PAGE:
I love growing plants. Flowers, herbs, vegetables, all are great. I wish I could grow more. And thankfully where I live the only real restrictions on my gardening is the amount of space I have, the sunlight I get, and the date of the first and last frosts. Oh, and deer.
In some places however there there are horrible problems with pests. Bureaucratic, taxpayer funded, control freak pests.
Armed with a newly amended zoning ordinance geared toward home aesthetics, Miami Shores ordered the couple to uproot their vegetable garden or pay $50 a day in fines. The village would tolerate fruit trees, flowers, or even plastic pink flamingoes in the front yard, but the veggies had to go. The couple couldn’t afford the fines, so they reluctantly agreed. And then took Miami Shores to court.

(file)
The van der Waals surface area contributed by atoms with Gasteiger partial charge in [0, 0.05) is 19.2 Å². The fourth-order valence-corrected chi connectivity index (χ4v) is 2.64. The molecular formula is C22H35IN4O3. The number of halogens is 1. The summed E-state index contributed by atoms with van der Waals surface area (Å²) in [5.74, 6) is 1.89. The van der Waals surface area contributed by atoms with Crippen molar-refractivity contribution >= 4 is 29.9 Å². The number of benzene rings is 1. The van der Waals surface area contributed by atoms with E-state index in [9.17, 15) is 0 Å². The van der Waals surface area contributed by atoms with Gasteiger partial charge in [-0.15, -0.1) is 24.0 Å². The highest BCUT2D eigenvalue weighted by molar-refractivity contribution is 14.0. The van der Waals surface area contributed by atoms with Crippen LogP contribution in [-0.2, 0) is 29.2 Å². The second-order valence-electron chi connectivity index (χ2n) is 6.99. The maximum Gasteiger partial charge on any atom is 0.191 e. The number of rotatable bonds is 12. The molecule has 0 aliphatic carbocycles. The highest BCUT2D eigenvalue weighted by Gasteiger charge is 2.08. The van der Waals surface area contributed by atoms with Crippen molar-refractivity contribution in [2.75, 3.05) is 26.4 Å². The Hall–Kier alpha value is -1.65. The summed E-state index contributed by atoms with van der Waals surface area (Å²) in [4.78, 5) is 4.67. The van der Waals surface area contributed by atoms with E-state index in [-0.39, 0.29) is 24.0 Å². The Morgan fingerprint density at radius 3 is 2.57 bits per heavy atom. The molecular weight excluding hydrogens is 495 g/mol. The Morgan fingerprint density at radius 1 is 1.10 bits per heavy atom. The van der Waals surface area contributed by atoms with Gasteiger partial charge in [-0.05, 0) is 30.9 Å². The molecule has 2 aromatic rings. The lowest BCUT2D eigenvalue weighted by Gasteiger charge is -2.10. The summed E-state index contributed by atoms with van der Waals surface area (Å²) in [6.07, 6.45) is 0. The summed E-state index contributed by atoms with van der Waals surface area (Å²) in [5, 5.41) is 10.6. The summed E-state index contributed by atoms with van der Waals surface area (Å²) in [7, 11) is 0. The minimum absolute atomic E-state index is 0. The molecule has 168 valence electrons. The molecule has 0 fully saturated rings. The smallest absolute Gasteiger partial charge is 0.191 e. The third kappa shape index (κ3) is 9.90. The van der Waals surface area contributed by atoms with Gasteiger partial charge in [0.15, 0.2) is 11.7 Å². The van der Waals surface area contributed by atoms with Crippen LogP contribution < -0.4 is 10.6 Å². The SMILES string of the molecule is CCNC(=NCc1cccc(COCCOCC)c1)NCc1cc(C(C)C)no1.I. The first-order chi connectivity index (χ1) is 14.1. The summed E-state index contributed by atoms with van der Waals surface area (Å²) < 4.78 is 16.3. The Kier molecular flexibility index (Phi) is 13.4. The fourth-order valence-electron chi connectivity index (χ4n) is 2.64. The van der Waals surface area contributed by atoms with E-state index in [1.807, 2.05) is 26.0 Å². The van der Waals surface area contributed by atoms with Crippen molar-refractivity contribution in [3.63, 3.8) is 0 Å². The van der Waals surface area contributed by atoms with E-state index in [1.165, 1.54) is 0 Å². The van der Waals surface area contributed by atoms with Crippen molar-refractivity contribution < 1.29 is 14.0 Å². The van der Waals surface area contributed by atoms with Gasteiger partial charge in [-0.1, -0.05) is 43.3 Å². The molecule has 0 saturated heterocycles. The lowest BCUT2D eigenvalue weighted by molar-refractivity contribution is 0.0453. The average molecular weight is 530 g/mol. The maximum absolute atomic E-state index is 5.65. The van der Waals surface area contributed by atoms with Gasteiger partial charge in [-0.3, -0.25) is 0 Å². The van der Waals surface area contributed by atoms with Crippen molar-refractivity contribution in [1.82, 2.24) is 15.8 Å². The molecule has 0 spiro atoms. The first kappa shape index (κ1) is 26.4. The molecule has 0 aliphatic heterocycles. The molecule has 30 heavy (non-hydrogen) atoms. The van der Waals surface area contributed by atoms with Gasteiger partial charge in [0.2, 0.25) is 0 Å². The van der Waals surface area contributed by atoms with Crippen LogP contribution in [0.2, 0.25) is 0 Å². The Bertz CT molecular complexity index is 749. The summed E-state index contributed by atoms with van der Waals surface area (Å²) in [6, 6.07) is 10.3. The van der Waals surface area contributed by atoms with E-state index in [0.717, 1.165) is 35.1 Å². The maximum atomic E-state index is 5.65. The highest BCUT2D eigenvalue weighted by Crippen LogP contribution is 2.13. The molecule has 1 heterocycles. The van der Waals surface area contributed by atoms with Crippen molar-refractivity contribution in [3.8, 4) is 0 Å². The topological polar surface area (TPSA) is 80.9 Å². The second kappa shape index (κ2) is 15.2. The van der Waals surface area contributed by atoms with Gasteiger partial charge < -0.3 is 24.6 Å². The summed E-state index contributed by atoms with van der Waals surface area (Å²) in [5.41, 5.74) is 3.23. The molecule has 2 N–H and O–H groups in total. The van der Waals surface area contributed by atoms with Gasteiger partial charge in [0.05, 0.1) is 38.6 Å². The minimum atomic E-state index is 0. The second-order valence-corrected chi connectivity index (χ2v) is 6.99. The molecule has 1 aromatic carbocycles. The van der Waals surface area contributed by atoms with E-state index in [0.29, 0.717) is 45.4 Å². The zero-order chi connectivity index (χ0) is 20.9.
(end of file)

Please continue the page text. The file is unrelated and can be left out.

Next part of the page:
The Miami Shores vegetable standoff is part of a nationwide turf war, pitting locavores, environmentalists, and property rights activists against bureaucratic busybodies. In Orlando, a couple faced $500 in fines per day for growing lettuce instead of lawn. Ferguson, Missouri—yes, that Ferguson—cited a stay-at-home dad for daring to plant a garden in his front yard. The Detroit suburb of Oak Park, Michigan, threatened to send resident Julie Bass to jail for three months for her gardening.
“I find it almost incomprehensible that in 2015 there is even a controversy about whether people should be allowed to grow food,” Bass says. “That’s pretty absurd.”
And I’m sorry but a nice garden is way prettier than a lawn. Not to mention usually a good indication of rising property values.